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Can Deferred Pay Buy Long-Term Loyalty?

The way firms stave off attrition is to increase deferred compensation

With the level of retention deals falling, firms are turning more to deferred compensation as a means to keep advisors in their seats. But is it a short-sighted solution?

On a whole, wirehouse firms largely left their compensation grids intact for 2015, but firms are focusing more on deferred compensation. Morgan Stanley increased the percentage of deferred payouts by 1.5 percent to 2 percent for most advisors, with these payouts set to vest in four years for the stock component and eight years for the cash portion.

UBS Wealth Management substituted its program that paid a 3 percent bonus on fee-based business with a more broad-based wealth management award that offers up to a 6 percent bonus. But that compensation will be deferred for six years.

“It’s a way of controlling behavior and how free an agent an advisor is,” said Mindy Diamond, president of boutique search and consulting firm Diamond Consultants. “With the releasing of the golden handcuffs by way of the retention packages, the way that the firms stave off attrition is absolutely to increase deferred compensation.”

Retention deals were put into place following the 2008 financial crisis and the rapid consolidation, in the form of mergers and acquisitions, of the industry’s largest national brokerage firms. They were commonly established for an eight- to nine-year duration. Cerulli Associates estimates over the next four years, between 12 and 20 percent of all long-term retention contracts will expire.

About 54 percent of wirehouse advisors responding to’s 2015 Compensation Survey reported receiving deferred compensation in 2014. Compare that with the 27 percent of wirehouse advisors who said they received a retention package in the last seven years.

“You can understand why the firms do it, but the advisors don’t like it. The biggest hot button these days is a loss of control, and controlling comp in a negative way is a biggie,” Diamond said.

Diamond had a recent discussion with a wirehouse advisor, who said he was terribly unhappy at his current firm, feeling frustrated and limited because of a lack of customization. But if he walked away, he could lose between $1.5 million and $2 million in unvested deferred compensation. “By staying the course, he’s got a lot of money coming to him,” Diamond said. “And when you weigh that against the hassle of a move, the disruption to momentum, the concerns about asset portability—that can be a very powerful retention tool for sure.”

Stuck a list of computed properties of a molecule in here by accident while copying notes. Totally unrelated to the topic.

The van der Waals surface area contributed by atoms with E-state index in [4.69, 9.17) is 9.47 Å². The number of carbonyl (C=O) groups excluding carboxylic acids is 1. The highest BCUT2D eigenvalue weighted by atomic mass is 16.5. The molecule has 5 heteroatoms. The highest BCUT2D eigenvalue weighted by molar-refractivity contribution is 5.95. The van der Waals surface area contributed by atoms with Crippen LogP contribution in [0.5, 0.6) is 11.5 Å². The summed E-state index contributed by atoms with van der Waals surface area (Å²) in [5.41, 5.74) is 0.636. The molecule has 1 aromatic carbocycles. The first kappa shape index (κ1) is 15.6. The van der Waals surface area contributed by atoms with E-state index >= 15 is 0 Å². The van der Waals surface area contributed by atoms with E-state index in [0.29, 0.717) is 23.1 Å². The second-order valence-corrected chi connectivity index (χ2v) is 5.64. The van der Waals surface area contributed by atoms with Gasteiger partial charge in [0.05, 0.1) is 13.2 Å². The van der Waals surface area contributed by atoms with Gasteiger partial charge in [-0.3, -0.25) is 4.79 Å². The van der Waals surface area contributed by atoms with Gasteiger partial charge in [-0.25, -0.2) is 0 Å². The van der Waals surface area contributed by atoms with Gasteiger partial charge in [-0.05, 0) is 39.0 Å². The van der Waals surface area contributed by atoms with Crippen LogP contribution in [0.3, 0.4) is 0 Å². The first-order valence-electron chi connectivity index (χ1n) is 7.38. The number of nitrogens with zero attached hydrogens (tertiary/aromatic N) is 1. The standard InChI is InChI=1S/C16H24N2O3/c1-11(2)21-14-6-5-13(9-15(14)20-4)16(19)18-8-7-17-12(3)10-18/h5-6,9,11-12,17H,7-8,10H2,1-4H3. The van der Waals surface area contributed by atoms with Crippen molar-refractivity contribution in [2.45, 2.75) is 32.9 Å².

Advisors reported receiving an average of $50,000 in deferred compensation, according to the 2015 survey. But Diamond said the level ranges. “The bigger the advisor, the more he produces, the more of that is deferred. I think some advisors would be thrilled with just $50,000 deferred. In some cases, you’re talking hundreds of thousands being deferred,” she said.

'This Amounts to a Pay Cut'

And when asked how the firm’s deferred compensation package has changed, one advisor responded that 10 percent of his pay was now held back. “This amounts to a pay cut,” the advisor wrote.

Multiple advisors mentioned changes to Morgan Stanley’s plan. “Morgan Stanley has instituted a new deferred compensation plan in an attempt to keep brokers in their seats. I’m very displeased with it,” one advisor wrote.

But while firms are aware that in the short-term they may lose some advisors who are seeking more control, wirehouse executives seem to be banking on advisors’ hesitation to leave money on the table to keep them in place.

“If money is the only benchmark you’re using, then having more deferred compensation and more golden handcuffs can be powerful,” Diamond said.

But for advisors who are seriously looking at other factors such as independence, flexibility and long-term goals, it may not be enough. And if advisors are looking to go to another wirehouse, Diamond said the recruitment deals are high water mark.

“If you’re any kind of decent production, chances are really good you’re going to get a deal that’s far greater, far in excess of what you would leave behind,” she said.  

Most of the big firms are reimbursing for all or a good percentage of an advisors’ unvested deferred compensation left behind, she added. 

Next: Where Advisors Earn the Most

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